MATRIX Neurological has been established as a Charitable Incorporated Organisation [CIO]. This is a new form of legal entity designed for charitable organisations in England and Wales. It is an incorporated form of charity that is not a company. The provisions of the Companies Act 2006 do not apply to us as a CIO unless the CIO Regulations change and make such provision.
The main advantage of a CIO is the limited liability afforded by an incorporated form, alongside the lower administrative burden associated with being regulated by the Charity Commission alone, and not by Companies House. The CIO is the only bespoke legal vehicle for charities, and has been designed with charities in mind.
Three months after agreeing and signing our governing document, Matrix Neurological was awarded its charitable status by the Charity Commission and was entered onto the Register of Charities under its Registration Number: 1159973.
This gives us the powers to:
MATRIX Neurological uses the Foundation model of CIO whereby the only members are our Trustees who make all the strategic decisions in the best interest of the charity.
In order to qualify as a Charitable Incorporated Organisation we MUST:
[Reference: Charity Commission; Charity types: how to choose a structure (CC22a); 4 November 2014]
We believe the CIO to be more flexible than a charitable company limited by guarantee because a CIO constitution can allow for decisions at meetings to be by consensus, for example. The regime for electronic communications with members is also less rigid than the regime that applies to charitable companies
Aside from the lower administration in complying with just one regulator’s requirements, the CIO can be a suitable vehicle for joint ventures or other collaborative activity between charities or for the delivery of statutory services being outsourced from local authorities. It can also help with risk management around delivery of activities, employment obligations and so on.
"New parenting support intervention showed how parenting style is related to executive dysfunction in children and young people post brain injury. With support parents cope better so the child has a better recovery"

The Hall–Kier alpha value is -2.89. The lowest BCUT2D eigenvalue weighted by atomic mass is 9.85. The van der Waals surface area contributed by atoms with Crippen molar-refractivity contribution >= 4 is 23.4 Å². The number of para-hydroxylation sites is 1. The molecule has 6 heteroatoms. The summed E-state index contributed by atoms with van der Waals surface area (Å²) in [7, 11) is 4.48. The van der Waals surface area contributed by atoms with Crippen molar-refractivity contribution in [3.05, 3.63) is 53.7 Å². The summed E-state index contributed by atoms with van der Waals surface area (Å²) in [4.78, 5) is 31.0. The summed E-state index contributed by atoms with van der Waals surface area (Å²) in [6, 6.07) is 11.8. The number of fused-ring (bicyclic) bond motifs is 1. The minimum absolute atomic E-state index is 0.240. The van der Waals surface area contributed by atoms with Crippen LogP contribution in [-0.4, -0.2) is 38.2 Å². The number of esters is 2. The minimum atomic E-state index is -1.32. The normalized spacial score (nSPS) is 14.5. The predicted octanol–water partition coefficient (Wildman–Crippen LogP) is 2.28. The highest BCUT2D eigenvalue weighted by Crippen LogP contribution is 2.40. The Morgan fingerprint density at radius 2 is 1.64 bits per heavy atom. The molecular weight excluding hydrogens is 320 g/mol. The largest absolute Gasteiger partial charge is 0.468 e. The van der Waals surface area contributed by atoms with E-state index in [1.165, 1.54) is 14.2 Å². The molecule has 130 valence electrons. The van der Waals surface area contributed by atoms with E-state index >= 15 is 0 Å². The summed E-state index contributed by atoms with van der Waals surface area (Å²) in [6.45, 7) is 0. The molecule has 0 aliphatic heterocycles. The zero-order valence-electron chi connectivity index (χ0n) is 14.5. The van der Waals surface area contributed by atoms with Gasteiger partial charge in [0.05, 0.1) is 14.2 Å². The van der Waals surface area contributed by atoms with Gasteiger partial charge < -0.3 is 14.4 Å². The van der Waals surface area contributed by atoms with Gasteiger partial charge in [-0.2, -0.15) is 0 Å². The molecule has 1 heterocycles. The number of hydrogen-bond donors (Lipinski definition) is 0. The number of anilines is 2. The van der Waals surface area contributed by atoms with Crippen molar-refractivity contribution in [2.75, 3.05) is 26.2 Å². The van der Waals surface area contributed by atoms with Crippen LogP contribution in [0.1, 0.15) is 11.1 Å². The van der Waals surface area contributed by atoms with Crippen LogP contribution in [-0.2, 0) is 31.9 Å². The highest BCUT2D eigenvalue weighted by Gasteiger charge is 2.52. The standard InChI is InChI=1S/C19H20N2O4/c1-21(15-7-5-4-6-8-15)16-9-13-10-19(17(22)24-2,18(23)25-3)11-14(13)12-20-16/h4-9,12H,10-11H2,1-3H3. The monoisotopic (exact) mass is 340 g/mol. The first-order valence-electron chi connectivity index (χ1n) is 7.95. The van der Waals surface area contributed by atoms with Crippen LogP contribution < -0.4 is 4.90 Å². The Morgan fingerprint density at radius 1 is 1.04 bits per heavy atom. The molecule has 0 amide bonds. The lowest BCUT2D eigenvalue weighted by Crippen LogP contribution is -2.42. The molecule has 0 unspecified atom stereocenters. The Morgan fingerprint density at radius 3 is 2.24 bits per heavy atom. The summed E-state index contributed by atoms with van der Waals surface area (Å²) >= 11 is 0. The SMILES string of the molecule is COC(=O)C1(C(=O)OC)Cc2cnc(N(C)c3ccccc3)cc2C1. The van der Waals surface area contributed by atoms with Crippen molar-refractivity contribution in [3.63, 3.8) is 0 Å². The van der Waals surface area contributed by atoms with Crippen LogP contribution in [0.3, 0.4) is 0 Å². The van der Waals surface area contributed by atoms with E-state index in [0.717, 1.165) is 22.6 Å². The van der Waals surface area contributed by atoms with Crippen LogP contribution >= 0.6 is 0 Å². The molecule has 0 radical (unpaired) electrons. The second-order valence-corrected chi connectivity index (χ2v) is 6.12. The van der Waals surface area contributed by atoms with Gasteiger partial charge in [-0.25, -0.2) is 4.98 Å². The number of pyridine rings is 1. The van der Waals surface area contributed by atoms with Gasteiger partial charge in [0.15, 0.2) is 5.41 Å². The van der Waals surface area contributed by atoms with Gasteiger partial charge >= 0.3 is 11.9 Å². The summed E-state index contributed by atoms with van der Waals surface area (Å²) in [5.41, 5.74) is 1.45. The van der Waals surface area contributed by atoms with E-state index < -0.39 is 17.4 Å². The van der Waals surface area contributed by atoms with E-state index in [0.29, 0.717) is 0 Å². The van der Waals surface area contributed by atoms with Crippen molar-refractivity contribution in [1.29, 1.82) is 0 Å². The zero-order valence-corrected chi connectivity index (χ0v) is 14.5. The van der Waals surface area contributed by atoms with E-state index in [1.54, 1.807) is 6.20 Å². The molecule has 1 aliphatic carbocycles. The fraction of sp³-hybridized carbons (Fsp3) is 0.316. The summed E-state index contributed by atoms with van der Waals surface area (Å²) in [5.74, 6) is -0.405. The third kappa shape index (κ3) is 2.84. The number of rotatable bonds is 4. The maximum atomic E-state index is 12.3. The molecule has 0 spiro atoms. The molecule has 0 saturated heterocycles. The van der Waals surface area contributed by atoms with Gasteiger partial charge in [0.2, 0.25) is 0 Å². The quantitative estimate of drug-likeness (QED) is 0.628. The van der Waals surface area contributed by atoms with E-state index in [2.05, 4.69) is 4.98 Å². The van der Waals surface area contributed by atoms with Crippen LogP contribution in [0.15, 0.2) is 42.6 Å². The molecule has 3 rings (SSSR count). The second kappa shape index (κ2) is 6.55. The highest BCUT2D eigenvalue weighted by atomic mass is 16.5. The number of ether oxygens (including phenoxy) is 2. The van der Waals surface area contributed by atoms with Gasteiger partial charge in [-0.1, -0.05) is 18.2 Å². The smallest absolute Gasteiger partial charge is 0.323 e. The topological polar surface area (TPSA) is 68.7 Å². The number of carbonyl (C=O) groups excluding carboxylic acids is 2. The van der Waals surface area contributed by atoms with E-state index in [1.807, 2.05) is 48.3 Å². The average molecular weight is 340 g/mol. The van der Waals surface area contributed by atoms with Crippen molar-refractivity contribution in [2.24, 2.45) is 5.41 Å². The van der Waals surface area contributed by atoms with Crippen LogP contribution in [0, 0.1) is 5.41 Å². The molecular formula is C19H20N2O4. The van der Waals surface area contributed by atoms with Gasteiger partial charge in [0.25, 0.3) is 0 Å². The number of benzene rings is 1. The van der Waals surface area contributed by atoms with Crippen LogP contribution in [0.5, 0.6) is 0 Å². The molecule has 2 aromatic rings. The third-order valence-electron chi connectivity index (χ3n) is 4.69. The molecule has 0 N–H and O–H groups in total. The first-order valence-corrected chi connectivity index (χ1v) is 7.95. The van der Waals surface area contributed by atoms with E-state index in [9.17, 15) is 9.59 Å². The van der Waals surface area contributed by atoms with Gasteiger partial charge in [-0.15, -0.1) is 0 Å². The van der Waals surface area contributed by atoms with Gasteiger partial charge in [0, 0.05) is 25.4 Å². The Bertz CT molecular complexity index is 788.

"Pediatric neuro-rehabilitation cannot be delivered in isolation. The needs of the child have to be looked at both holistically and within the context of the family unit. Parents need to be empowered to be parents in post-acute pediatric neuro-rehabilitation following brain injury"
"There are problems with getting people into neuro-rehab centres. Those most in need are often those most excluded due to a lack of socio-economic resources."
"Restoration of anatomical functions and relationships must be done within 2 months of brain injury"
"Too often children and young people with ABI are discharged from hospital without specialist brain support that they and their families need to overcome lifelong challenges"
"Parent-supported interventions following pediatric ABI bring reductions to the cost to society"
"Case management for children and young people post acquired brain injury is 'pivotal' to successful outcomes and must be local"
"Our 10 year study proves that family-led home-based neuro-rehab interventions deliver the best outcomes for children and young people"
"Participation in teen sports and normal activities leads to improved quality of life for children and young people post brain injury and helps to maximise outcomes"
"When different organisations assess different aspects of a child's neuro-rehabilitation needs, everyone looks at things from a different perspective and highlight needs and conflicting priorities"